Compared to other markets in the region, such as Slovenia, Croatia, Romania, Bulgaria and Turkey, structure of insurance market in Serbia is mostly in line with its neighbors. The share of non-life insurance in total premium is more significant than the share of life. With the share of 17.4% life insurance, Serbia is in between the smallest share recorded in Turkey (14.4%) and largest share in Slovenia (31.3%). But, according to indicators of development of the insurance market, such as premium per capita of 97 USD and premium as 1.8% of GDP, Serbia slightly legs behind countries in the region of CEE.

Presence of international insurance groups is also evident across the region. Out of 15 foreign insurance groups present on the Serbian insurance market 13 are also present in other countries of the region.

XPRIMM: How strong has influenced the foreign capital the development of insurance market in Serbia? But for the future?
N.B.S. / I.S.D.:
According to the ownership structure in the second quarter of the 2012, 21 of 28 insurance companies are foreign-owned, while 7 companies are majority domestic-owned.

In the second quarter of the 2012, insurance companies with foreign ownership (13 green field licenses from 2005) are gaining prevailing share in the life insurance premium of 90.7%, non-life insurance premiums of 57.7%, total assets of 67.7% and the number of employees of 65.2%. Such prevailing participation of those insurance companies in premium, total assets and number of employees is dating from 2007.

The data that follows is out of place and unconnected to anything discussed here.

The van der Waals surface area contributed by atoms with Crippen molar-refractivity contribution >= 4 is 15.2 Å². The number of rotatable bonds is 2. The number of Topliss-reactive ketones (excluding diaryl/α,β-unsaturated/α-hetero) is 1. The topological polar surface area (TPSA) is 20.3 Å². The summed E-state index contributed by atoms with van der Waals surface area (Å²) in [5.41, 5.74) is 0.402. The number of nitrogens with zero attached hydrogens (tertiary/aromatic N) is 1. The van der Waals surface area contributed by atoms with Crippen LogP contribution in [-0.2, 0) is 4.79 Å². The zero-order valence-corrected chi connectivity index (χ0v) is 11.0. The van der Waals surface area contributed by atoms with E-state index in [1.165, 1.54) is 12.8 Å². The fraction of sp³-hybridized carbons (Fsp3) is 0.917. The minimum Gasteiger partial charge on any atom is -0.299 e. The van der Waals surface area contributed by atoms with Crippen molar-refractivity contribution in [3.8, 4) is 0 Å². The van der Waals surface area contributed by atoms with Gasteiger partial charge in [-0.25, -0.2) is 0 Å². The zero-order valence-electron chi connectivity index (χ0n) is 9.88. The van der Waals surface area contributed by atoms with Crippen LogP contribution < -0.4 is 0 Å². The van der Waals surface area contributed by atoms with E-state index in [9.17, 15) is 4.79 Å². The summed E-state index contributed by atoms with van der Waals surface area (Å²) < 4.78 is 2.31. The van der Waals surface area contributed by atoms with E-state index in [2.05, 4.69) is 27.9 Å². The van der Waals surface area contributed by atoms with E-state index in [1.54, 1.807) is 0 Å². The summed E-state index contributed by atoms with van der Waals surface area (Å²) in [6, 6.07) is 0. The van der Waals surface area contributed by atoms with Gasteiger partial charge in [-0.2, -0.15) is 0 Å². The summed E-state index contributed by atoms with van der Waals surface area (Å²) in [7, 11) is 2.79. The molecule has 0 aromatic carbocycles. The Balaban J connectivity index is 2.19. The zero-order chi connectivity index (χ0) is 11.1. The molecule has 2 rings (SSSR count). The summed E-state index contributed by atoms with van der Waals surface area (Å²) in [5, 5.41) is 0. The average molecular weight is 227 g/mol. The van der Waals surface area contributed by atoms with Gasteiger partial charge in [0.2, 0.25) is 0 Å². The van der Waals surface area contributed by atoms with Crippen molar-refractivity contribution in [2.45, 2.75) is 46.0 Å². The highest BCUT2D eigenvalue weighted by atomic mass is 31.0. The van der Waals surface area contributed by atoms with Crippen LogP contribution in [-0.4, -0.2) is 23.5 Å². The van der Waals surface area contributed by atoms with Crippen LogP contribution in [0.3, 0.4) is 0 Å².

The arrival of foreign owners significantly upgraded business processes, corporate governance and risk management, and we expect that the transfer of know-how from the parent companies will continue in the future.

XPRIMM: How would you characterize the local insurance market evolution this half year?
N.B.S. / I.S.D.:
Positive trends in 1H 2012 relative to the same period of 2011 were evident, showing a slight increase in trends compared to the situation at the end of 2011. Premium recorded a nominal rise of 6.2% y-o-y, with an increased share of life premium in the total premium. Market structure remained largely unchanged, with MTPL insurance retaining its dominant position.

Balance sheet total and capital also increased, and technical reserves had a robust rate of increase of 16.2% y-o-y. During 2011 two new insurance companies entered the non-life insurance segment of the market, and the concentration of the market further decreased in 1H 2012, with a rise in the number of employees. Insurance market as a whole remained solvent and liquid in both life and non- life segments in 1H 2012.